The pink and yellow bag called "raised bed mix" apparently has soil in it. The manufacturer doesn't even list it on their website in the "mixes" category although they call it that. They list it in the soil category but don't actually list the ingredients other than the added bat guano and kelp meal..

One analysis I found about it said it is a "fertilized soil" and suggests adding perlite, mycos, and dolomized lime to improve its pH and drainage, Some reviews suggest is it prone to being "buggy" which also indicates it is a soil-based mix.

If it were me I'd pop those tomato plants out of the box with a shovel, set them aside for a bit, and dig in either a bag of a good compost mix or some perlite and mix it all in well, then re-plant the plants,

If you aren't comfortable doing that then at least dig in a good amount of perlite into that box as much as you can. Dig carefully around the plants without disturbing them any more than necessary. Stir it all up good - check out damp it is deep down while you are at it as one common problem with drip irrigation is spotty water distribution. This fall you can add more good compost to the box to loosen it up more.

Then feed those plants a mixed in water feeding per label instructions of the MG fertilizer. They should show signs of improvement shortly after that. Get you cages or stakes in place before they get any bigger or you risk root damage.

OK?

Dave


 o
RE: What's with the discrepancy in my tomato plants?

Awesome, thanks Dave. I just soaked a ton of fertilizer in water, and watered with the solution... and then I took the remaining solid pieces of fertilizer and buried it in the dirt underneath the holes of my drip irrigation system... also added some fish emulsion.

Since I'm not really sure where to get compost (sigh, total gardening newbie), I can just add perlite? I do have a huge bag of it since I was planning on making my own mix for future containers.

Thank you for the tip on the cages. I purchased them already but didn't think it was necessary to put them in yet. Will do so asap. =)


 o
RE: What's with the discrepancy in my tomato plants?

Probably all those gnats are also hatching out of that problem soil too !!!.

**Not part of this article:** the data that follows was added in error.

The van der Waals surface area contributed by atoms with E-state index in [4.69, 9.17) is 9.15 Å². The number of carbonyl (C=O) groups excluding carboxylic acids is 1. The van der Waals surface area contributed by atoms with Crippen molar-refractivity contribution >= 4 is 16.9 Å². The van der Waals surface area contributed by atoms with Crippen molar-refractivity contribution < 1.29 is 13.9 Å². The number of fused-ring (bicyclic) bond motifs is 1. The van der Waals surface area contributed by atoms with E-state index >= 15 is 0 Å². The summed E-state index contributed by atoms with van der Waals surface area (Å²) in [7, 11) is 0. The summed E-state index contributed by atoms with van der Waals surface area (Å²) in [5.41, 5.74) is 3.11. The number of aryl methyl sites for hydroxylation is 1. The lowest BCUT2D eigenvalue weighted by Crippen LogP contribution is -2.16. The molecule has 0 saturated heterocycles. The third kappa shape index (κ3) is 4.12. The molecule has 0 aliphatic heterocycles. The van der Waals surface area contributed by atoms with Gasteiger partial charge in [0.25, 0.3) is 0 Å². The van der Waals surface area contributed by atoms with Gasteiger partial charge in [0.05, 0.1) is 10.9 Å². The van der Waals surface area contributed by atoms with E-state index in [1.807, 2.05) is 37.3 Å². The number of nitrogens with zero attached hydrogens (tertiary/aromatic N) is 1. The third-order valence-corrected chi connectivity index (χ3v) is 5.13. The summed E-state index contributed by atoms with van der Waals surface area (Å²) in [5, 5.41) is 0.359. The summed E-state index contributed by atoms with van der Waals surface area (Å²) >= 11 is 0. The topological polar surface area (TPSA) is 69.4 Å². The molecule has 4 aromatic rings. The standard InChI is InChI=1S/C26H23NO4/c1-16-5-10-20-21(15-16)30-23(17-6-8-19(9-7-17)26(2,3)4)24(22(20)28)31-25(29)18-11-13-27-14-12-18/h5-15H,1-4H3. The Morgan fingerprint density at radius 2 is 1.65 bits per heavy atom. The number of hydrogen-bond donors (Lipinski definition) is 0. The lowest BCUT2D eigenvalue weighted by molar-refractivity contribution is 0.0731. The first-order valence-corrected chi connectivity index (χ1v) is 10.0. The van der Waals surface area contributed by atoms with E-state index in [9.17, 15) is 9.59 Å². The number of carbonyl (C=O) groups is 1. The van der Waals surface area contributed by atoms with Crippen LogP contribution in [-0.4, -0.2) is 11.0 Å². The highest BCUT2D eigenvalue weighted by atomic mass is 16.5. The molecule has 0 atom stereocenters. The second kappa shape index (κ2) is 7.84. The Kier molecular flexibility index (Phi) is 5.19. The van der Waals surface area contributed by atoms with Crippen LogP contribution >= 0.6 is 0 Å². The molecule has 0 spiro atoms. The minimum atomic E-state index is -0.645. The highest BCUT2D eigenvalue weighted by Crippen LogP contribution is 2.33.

Just take out/away as much soil from around the plants as you can and replace with better potting mix

I would instal the cage right now, because I wouldn't want to damage the root later.

good luck!


 o
RE: What's with the discrepancy in my tomato plants?

Be careful adding too much fertilizer. In general, the more diluted(weak) the fertilizer solution is, the better your plant can absorb it. So instead of throwing a lot of fertilizer on the plant base when you notice yellowing(the plant is already severly stressed/starved), just add a quarter teaspoon or some real small amount of fertilizer with every watering. Again, plants can absorb water and nutrients better the more diluted it is. That being said, I understand you have a drip system. So you could either, sprinkle a few granules on the soil near the plant before your drip lines turn on, or you could make a highly diluted liquid and just apply a sip to each plant before your drip iriigation starts watering, once the dip system starts watering, it would carry the fertilizer to the plant roots. It sounded like you completely "soaked a ton of fertilizer in water", which could bring more problems than what you have now. Remember, the more diluted the fertilizer solution, the better for the plant. It is never ideal to just add one strong dose of fertilizer. Think about when you eat, it's much better to eat small amounts frequently throughout the day, then eating a huge dinner that's difficult to digest, then you sleep the afternoon..